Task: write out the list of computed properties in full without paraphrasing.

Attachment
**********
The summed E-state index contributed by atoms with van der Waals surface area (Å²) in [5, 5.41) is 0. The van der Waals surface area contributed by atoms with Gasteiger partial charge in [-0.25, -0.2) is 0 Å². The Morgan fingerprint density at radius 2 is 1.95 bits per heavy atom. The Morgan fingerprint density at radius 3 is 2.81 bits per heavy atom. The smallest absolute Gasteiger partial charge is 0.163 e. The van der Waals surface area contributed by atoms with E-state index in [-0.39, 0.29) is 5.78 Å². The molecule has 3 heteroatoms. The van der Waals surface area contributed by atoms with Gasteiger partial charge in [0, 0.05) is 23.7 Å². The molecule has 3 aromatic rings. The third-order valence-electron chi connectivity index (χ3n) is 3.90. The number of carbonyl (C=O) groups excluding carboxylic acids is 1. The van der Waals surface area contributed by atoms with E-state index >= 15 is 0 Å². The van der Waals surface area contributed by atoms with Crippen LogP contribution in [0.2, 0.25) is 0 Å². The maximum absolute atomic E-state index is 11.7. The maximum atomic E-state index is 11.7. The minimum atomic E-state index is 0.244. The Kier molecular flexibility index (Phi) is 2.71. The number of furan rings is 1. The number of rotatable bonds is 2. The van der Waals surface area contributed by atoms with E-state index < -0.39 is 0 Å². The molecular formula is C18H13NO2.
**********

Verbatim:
The summed E-state index contributed by atoms with van der Waals surface area (Å²) in [5, 5.41) is 0. The van der Waals surface area contributed by atoms with Gasteiger partial charge in [-0.25, -0.2) is 0 Å². The Morgan fingerprint density at radius 2 is 1.95 bits per heavy atom. The Morgan fingerprint density at radius 3 is 2.81 bits per heavy atom. The smallest absolute Gasteiger partial charge is 0.163 e. The van der Waals surface area contributed by atoms with E-state index in [-0.39, 0.29) is 5.78 Å². The molecule has 3 heteroatoms. The van der Waals surface area contributed by atoms with Gasteiger partial charge in [0, 0.05) is 23.7 Å². The molecule has 3 aromatic rings. The third-order valence-electron chi connectivity index (χ3n) is 3.90. The number of carbonyl (C=O) groups excluding carboxylic acids is 1. The van der Waals surface area contributed by atoms with E-state index >= 15 is 0 Å². The van der Waals surface area contributed by atoms with Crippen LogP contribution in [0.2, 0.25) is 0 Å². The maximum absolute atomic E-state index is 11.7. The maximum atomic E-state index is 11.7. The minimum atomic E-state index is 0.244. The Kier molecular flexibility index (Phi) is 2.71. The number of furan rings is 1. The number of rotatable bonds is 2. The van der Waals surface area contributed by atoms with E-state index < -0.39 is 0 Å². The molecular formula is C18H13NO2.